Image Credit: M. Alvarez, R. Kaehler, and T. Abel

Cosmologist Thinks a Strange Signal May Be Evidence of a Parallel Universe

16 Nov , 2015 by

In the beginning, there was chaos.

Hot, dense, and packed with energetic particles, the early Universe was a turbulent, bustling place. It wasn’t until about 300,000 years after the Big Bang that the nascent cosmic soup had cooled enough for atoms to form and light to travel freely. This landmark event, known as recombination, gave rise to the famous cosmic microwave background (CMB), a signature glow that pervades the entire sky.

Now, a new analysis of this glow suggests the presence of a pronounced bruise in the background — evidence that, sometime around recombination, a parallel universe may have bumped into our own.

Although they are often the stuff of science fiction, parallel universes play a large part in our understanding of the cosmos. According to the theory of eternal inflation, bubble universes apart from our own are theorized to be constantly forming, driven by the energy inherent to space itself.

Like soap bubbles, bubble universes that grow too close to one another can and do stick together, if only for a moment. Such temporary mergers could make it possible for one universe to deposit some of its material into the other, leaving a kind of fingerprint at the point of collision.

Ranga-Ram Chary, a cosmologist at the California Institute of Technology, believes that the CMB is the perfect place to look for such a fingerprint.

This image, the best map ever of the Universe, shows the oldest light in the universe. This glow, left over from the beginning of the cosmos called the cosmic microwave background, shows tiny changes in temperature represented by color. Credit: ESA and the Planck Collaboration.

The cosmic microwave background (CMB), a pervasive glow made of light from the Universe’s infancy, as seen by the Planck satellite in 2013. Tiny deviations in average temperature are represented by color. Credit: ESA and the Planck Collaboration.

After careful analysis of the spectrum of the CMB, Chary found a signal that was about 4500x brighter than it should have been, based on the number of protons and electrons scientists believe existed in the very early Universe. Indeed, this particular signal — an emission line that arose from the formation of atoms during the era of recombination — is more consistent with a Universe whose ratio of matter particles to photons is about 65x greater than our own.

There is a 30% chance that this mysterious signal is just noise, and not really a signal at all; however, it is also possible that it is real, and exists because a parallel universe dumped some of its matter particles into our own Universe.

After all, if additional protons and electrons had been added to our Universe during recombination, more atoms would have formed. More photons would have been emitted during their formation. And the signature line that arose from all of these emissions would be greatly enhanced.

Chary himself is wisely skeptical.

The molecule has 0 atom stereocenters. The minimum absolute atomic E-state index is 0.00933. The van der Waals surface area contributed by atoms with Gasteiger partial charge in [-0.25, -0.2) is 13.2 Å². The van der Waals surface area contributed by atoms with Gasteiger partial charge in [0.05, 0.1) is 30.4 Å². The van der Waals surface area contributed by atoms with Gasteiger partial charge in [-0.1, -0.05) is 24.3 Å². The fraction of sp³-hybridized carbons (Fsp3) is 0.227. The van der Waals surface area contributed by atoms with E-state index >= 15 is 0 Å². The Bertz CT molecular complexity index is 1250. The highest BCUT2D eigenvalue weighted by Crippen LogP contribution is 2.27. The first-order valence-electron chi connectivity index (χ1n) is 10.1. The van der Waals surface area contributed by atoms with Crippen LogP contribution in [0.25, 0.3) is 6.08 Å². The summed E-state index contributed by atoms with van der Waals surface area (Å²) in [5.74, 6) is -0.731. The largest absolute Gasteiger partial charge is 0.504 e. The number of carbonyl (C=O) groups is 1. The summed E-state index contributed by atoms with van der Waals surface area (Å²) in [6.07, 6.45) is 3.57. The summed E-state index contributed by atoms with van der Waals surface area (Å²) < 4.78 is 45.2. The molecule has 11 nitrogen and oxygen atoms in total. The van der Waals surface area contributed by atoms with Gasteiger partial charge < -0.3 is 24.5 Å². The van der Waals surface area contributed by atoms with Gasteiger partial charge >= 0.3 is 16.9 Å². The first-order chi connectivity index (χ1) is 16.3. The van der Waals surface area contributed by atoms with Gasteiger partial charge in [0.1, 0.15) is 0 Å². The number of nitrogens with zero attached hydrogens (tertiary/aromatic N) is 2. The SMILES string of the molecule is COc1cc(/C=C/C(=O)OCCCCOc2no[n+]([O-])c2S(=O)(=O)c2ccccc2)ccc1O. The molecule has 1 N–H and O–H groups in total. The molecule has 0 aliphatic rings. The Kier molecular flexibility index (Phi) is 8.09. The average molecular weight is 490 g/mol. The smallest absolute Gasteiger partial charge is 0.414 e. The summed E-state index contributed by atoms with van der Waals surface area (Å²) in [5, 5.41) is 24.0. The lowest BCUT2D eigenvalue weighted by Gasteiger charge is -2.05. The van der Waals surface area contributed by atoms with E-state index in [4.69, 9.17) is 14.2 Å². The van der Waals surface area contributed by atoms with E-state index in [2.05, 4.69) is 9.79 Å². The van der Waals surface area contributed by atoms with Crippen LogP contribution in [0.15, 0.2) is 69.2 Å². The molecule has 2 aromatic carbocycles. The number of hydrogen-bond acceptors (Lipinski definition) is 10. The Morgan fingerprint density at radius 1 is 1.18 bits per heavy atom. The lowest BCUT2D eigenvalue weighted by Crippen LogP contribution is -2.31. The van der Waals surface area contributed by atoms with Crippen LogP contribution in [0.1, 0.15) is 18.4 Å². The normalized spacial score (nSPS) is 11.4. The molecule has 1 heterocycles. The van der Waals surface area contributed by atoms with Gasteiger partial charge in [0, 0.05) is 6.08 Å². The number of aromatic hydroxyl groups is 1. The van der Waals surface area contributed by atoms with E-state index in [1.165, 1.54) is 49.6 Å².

“Unusual claims like evidence for alternate Universes require a very high burden of proof,” he writes.

Indeed, the signature that Chary has isolated may instead be a consequence of incoming light from distant galaxies, or even from clouds of dust surrounding our own galaxy.

SO is this just another case of BICEP2? Only time and further analysis will tell.

Chary has submitted his paper to the Astrophysical Journal. A preprint of the work is available here.

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jjb
Member
jjb
November 16, 2015 2:49 PM
Seriously? OMG … I’m sorry, but seriously? First it was the star with the supposed “Alien Structure” – ZIP. We do not WANT “intelligent” design. Okay, I get it. Now we go ‘here’……??? Are we getting desperate to find any possible intelligent life form, that now WE have to “create” (or wish/want) to create alternate realities? Can we please, for the love of common sense, go back to basic Science 101 ….? Is that even remotely possible now? I find it strange that we do not even understand our own Solar System yet. We know A WHOLE LOT LESS – then we do know. This is our own Solar System …. So now we want to ‘create’ sometime… Read more »
BlackWolfStanding
Member
BlackWolfStanding
November 16, 2015 5:30 PM
Think about this. Imagine a Universe that’s dead. It’s been stretched out so thin that there is no more usable energy. No more meaningful matter. No light. No radiation. Time itself became meaningless. Then the stretching of this Universe became so intense that it started to pull sub-plank length objects apart. Boom. One sub-plank length object poured out all of it’s energy. A new Universe came into existence. But that underlying Universe still exists. Still expanding. Hyper expanding in fact. But it is inert. Unable to interact with the new Universe that has been created. But during the creation of the new Universe something strange happened. The Force vectors did not radiant perfectly smooth from this sub-plank length… Read more »